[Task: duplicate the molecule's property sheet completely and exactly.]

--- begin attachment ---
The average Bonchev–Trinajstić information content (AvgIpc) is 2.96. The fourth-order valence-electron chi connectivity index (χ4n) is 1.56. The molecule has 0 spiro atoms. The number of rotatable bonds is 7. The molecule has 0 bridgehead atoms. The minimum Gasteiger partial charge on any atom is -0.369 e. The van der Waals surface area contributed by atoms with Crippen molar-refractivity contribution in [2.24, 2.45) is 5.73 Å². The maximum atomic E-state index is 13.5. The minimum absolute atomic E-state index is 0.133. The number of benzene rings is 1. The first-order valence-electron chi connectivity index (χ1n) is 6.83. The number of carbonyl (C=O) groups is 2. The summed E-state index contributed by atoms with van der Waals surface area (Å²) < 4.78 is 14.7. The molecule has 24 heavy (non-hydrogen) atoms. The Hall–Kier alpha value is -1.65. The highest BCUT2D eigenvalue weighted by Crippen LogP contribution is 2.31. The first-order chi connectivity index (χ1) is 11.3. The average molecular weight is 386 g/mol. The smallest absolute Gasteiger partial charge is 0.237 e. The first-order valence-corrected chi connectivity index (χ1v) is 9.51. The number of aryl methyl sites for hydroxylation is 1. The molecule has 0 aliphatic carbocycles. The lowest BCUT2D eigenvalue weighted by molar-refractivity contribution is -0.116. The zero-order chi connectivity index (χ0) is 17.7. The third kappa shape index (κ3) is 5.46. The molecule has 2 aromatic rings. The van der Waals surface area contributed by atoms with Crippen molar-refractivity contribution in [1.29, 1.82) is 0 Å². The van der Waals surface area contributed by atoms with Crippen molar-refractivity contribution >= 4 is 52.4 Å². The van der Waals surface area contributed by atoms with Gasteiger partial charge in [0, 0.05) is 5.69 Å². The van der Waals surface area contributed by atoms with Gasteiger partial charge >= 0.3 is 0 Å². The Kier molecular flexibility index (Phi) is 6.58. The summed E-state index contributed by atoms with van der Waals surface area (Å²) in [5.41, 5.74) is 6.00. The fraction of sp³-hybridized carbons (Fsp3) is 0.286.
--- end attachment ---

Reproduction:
The average Bonchev–Trinajstić information content (AvgIpc) is 2.96. The fourth-order valence-electron chi connectivity index (χ4n) is 1.56. The molecule has 0 spiro atoms. The number of rotatable bonds is 7. The molecule has 0 bridgehead atoms. The minimum Gasteiger partial charge on any atom is -0.369 e. The van der Waals surface area contributed by atoms with Crippen molar-refractivity contribution in [2.24, 2.45) is 5.73 Å². The maximum atomic E-state index is 13.5. The minimum absolute atomic E-state index is 0.133. The number of benzene rings is 1. The first-order valence-electron chi connectivity index (χ1n) is 6.83. The number of carbonyl (C=O) groups is 2. The summed E-state index contributed by atoms with van der Waals surface area (Å²) < 4.78 is 14.7. The molecule has 24 heavy (non-hydrogen) atoms. The Hall–Kier alpha value is -1.65. The highest BCUT2D eigenvalue weighted by Crippen LogP contribution is 2.31. The first-order chi connectivity index (χ1) is 11.3. The average molecular weight is 386 g/mol. The smallest absolute Gasteiger partial charge is 0.237 e. The first-order valence-corrected chi connectivity index (χ1v) is 9.51. The number of aryl methyl sites for hydroxylation is 1. The molecule has 0 aliphatic carbocycles. The lowest BCUT2D eigenvalue weighted by molar-refractivity contribution is -0.116. The zero-order chi connectivity index (χ0) is 17.7. The third kappa shape index (κ3) is 5.46. The molecule has 2 aromatic rings. The van der Waals surface area contributed by atoms with Crippen molar-refractivity contribution in [1.29, 1.82) is 0 Å². The van der Waals surface area contributed by atoms with Crippen molar-refractivity contribution >= 4 is 52.4 Å². The van der Waals surface area contributed by atoms with Gasteiger partial charge in [0, 0.05) is 5.69 Å². The van der Waals surface area contributed by atoms with Gasteiger partial charge >= 0.3 is 0 Å². The Kier molecular flexibility index (Phi) is 6.58. The summed E-state index contributed by atoms with van der Waals surface area (Å²) in [5.41, 5.74) is 6.00. The fraction of sp³-hybridized carbons (Fsp3) is 0.286.